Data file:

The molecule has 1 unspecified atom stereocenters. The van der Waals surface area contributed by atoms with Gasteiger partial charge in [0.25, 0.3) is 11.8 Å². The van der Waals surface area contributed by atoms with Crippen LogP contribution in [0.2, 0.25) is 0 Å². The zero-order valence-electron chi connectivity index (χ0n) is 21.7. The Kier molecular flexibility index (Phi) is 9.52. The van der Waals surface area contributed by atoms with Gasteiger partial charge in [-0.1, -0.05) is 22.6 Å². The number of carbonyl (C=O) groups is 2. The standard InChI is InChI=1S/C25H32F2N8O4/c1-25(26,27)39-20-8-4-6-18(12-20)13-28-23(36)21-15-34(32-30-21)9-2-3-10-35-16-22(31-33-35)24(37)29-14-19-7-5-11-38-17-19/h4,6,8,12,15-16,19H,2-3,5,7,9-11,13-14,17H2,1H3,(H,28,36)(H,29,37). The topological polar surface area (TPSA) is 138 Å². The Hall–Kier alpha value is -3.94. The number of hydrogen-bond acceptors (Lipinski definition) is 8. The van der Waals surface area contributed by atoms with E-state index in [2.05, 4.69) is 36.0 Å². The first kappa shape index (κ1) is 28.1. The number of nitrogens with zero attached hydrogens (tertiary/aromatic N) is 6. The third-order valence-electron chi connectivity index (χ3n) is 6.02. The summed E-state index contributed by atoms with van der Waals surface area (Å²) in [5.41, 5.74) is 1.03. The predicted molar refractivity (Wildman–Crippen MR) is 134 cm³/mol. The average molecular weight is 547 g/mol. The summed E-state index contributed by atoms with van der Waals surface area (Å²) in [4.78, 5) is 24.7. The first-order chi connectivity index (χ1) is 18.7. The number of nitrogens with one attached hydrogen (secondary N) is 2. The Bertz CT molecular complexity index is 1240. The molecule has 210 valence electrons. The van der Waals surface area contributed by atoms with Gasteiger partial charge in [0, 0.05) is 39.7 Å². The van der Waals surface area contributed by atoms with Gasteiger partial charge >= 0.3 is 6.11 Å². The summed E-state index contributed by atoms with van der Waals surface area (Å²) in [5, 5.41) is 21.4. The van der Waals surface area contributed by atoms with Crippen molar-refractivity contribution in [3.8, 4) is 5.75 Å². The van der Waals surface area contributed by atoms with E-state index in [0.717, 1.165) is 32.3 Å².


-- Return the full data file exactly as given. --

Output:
The molecule has 1 unspecified atom stereocenters. The van der Waals surface area contributed by atoms with Gasteiger partial charge in [0.25, 0.3) is 11.8 Å². The van der Waals surface area contributed by atoms with Crippen LogP contribution in [0.2, 0.25) is 0 Å². The zero-order valence-electron chi connectivity index (χ0n) is 21.7. The Kier molecular flexibility index (Phi) is 9.52. The van der Waals surface area contributed by atoms with Gasteiger partial charge in [-0.1, -0.05) is 22.6 Å². The number of carbonyl (C=O) groups is 2. The standard InChI is InChI=1S/C25H32F2N8O4/c1-25(26,27)39-20-8-4-6-18(12-20)13-28-23(36)21-15-34(32-30-21)9-2-3-10-35-16-22(31-33-35)24(37)29-14-19-7-5-11-38-17-19/h4,6,8,12,15-16,19H,2-3,5,7,9-11,13-14,17H2,1H3,(H,28,36)(H,29,37). The topological polar surface area (TPSA) is 138 Å². The Hall–Kier alpha value is -3.94. The number of hydrogen-bond acceptors (Lipinski definition) is 8. The van der Waals surface area contributed by atoms with E-state index in [2.05, 4.69) is 36.0 Å². The first kappa shape index (κ1) is 28.1. The number of nitrogens with zero attached hydrogens (tertiary/aromatic N) is 6. The third-order valence-electron chi connectivity index (χ3n) is 6.02. The summed E-state index contributed by atoms with van der Waals surface area (Å²) in [5.41, 5.74) is 1.03. The predicted molar refractivity (Wildman–Crippen MR) is 134 cm³/mol. The average molecular weight is 547 g/mol. The summed E-state index contributed by atoms with van der Waals surface area (Å²) in [4.78, 5) is 24.7. The first-order chi connectivity index (χ1) is 18.7. The number of nitrogens with one attached hydrogen (secondary N) is 2. The Bertz CT molecular complexity index is 1240. The molecule has 210 valence electrons. The van der Waals surface area contributed by atoms with Gasteiger partial charge in [0, 0.05) is 39.7 Å². The van der Waals surface area contributed by atoms with Gasteiger partial charge >= 0.3 is 6.11 Å². The summed E-state index contributed by atoms with van der Waals surface area (Å²) in [5, 5.41) is 21.4. The van der Waals surface area contributed by atoms with Crippen molar-refractivity contribution in [3.8, 4) is 5.75 Å². The van der Waals surface area contributed by atoms with E-state index in [0.717, 1.165) is 32.3 Å².